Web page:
The final movie you see on screen represents the hard work and dedication of countless people. What started off as an idea has snowballed into a piece of art with the influence and fingerprints of often hundreds of people left on it. Like any piece of art, movies go through many changes from inception to completion. Sometimes what started off as one idea, has transformed into something completely different by the time you see it on screen. Here are 7 items that you have come to recognize in films, and what they were originally supposed to be. The changes of the items are born from many reasons, through various stages of production. Much like the recasting of a character, it is often hard to imagine what a film would be like if that item was different. Along with a couple of honorable mentions, I've included videos for each of the items as well, which explain why the change was made, or the final scene(s). Enjoy!
Back To The Future (1985)
"Are you telling me, you built a time machine... out of a DeLorean?" Yes Marty McFly, a DeLorean. The out of breath teenager played by Michael J. Fox would have been even more dumfounded if director Robert Zemeckis and producer Steven Spielberg went with what they originally had in mind for Doc Brown's time traveling device. The car that needs to hit 88 mph was originally supposed to be...
...a refrigerator! In the first draft of the script, the time machine was a laser device attached to a refrigerator taken to an atomic bomb test. Afraid that kids would get trapped in their fridges in an attempt to copy the film, Zemeckis and Spielberg scrapped the idea. After several other variations, they settled on using a car. The Delorean DMC-12 was specifically chosen for its gullwing door design, which makes it believable for people from the 1950's to mistake it as an alien spacecraft. Spielberg would later rehash the refrigerator idea as the escape device for Indiana Jones in the opening scene of Indiana Jones and The Kingdom of the Crystal Skull.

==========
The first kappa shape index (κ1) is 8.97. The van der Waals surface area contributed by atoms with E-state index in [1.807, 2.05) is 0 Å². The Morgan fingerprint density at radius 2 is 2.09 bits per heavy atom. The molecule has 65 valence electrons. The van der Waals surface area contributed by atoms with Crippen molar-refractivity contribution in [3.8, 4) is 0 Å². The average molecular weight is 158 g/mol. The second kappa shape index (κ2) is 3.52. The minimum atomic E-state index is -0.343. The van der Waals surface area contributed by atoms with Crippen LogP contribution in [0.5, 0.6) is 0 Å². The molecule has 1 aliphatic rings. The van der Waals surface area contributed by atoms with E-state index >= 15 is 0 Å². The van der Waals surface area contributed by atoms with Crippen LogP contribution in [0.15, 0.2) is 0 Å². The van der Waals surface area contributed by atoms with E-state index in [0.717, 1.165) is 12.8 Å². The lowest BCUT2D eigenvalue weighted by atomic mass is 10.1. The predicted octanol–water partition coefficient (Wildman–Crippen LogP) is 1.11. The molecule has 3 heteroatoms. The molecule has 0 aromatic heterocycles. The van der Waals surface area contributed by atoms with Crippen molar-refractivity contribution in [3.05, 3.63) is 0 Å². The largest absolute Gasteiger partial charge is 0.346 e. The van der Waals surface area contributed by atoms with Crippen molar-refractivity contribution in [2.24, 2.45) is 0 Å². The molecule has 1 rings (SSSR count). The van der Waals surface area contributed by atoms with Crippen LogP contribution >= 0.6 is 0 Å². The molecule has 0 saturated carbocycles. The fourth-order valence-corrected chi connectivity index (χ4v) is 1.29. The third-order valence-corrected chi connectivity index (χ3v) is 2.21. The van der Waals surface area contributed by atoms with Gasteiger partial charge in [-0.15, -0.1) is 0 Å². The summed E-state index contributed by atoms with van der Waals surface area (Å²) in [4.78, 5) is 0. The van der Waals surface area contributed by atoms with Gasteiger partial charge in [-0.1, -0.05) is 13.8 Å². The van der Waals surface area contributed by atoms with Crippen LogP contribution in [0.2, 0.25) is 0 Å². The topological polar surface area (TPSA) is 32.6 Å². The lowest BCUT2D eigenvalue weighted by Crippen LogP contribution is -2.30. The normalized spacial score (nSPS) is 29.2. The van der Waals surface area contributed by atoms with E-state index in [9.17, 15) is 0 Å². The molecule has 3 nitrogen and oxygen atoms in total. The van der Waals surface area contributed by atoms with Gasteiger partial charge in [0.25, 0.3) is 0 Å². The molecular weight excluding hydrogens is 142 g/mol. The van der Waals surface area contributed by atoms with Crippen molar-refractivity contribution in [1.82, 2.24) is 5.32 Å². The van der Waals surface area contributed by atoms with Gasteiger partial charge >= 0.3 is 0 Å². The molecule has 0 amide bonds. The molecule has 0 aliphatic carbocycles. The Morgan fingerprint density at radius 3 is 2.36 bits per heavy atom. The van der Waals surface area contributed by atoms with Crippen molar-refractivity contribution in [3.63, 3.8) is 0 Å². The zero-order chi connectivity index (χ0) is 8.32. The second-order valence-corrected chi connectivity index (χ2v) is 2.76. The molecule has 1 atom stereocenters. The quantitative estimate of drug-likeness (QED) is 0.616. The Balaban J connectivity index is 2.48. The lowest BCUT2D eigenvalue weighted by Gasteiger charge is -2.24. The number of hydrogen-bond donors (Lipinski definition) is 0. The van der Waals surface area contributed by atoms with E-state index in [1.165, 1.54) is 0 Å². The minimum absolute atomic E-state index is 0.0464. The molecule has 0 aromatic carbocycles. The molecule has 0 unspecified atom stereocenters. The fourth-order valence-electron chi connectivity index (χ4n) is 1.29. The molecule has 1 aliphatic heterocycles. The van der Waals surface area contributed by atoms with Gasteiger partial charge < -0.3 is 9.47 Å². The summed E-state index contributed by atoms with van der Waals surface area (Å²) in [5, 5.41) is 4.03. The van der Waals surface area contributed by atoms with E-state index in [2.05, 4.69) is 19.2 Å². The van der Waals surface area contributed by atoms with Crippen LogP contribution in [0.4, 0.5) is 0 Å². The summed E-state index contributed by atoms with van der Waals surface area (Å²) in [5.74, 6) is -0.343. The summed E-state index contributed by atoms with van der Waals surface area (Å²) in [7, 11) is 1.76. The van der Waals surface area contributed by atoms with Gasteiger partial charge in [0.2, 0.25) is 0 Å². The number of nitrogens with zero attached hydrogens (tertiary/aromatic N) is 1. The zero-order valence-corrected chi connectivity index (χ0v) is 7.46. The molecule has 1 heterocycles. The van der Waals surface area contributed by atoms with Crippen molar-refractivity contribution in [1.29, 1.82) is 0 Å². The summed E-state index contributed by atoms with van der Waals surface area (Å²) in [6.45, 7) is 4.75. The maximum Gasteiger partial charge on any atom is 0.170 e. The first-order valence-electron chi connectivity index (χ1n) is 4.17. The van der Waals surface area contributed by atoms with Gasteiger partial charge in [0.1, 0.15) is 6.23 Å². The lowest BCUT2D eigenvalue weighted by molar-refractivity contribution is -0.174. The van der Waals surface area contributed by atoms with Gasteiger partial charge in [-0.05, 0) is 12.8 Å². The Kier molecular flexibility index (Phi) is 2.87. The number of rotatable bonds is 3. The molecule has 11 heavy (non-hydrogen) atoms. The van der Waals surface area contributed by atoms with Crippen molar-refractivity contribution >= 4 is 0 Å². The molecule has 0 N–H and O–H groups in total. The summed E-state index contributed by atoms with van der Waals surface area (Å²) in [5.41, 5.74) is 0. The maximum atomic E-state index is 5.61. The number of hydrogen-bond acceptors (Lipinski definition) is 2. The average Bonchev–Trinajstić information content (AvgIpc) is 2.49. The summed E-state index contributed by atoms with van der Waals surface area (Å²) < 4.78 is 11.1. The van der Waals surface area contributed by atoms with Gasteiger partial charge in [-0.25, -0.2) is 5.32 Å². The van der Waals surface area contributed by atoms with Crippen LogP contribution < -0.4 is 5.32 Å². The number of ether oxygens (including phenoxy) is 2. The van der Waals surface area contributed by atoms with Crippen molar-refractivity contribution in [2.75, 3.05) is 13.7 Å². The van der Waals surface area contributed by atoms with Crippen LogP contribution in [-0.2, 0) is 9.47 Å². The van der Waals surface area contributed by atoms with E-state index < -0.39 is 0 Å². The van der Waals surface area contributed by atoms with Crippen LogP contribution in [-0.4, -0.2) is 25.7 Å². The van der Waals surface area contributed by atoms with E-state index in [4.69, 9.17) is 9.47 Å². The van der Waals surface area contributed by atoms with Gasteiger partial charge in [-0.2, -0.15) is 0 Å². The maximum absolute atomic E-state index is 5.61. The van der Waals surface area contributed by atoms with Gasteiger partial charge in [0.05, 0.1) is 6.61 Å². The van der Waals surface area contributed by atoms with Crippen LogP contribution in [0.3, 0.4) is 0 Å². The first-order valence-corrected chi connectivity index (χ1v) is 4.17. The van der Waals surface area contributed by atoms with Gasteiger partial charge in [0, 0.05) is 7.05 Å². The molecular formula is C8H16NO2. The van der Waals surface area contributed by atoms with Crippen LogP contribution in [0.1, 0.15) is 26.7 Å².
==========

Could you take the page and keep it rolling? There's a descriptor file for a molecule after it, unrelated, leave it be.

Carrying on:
Pulp Fiction (1994)
The music; the dialogue, the nonlinear story line; the simultaneous comeback of John Travolta and the Bat-toosi; Samuel L. Jackson with a jerry curl -- what's not to love about Quentin Tarantino's Pulp Fiction??? Perhaps the most talked about aspect of the movie, to this day, is the contents of the briefcase. Keeping the contents a mystery allows the audience to use their imagination as to what is "so beautiful" inside the case. But according to Roger Avary, who co-wrote the screenplay with Tarantino, the briefcase was originally supposed to be...
...filled with diamonds. Takes all the excitement out of it, doesn't it? Not original. Not interesting. Avary and Tarantino felt the same way and went with the "less is more" approach of not showing us what is inside the briefcase. The lightbulb inside the case, which shimmered yellow light onto the actors faces when they opened it, was also a last minute decision.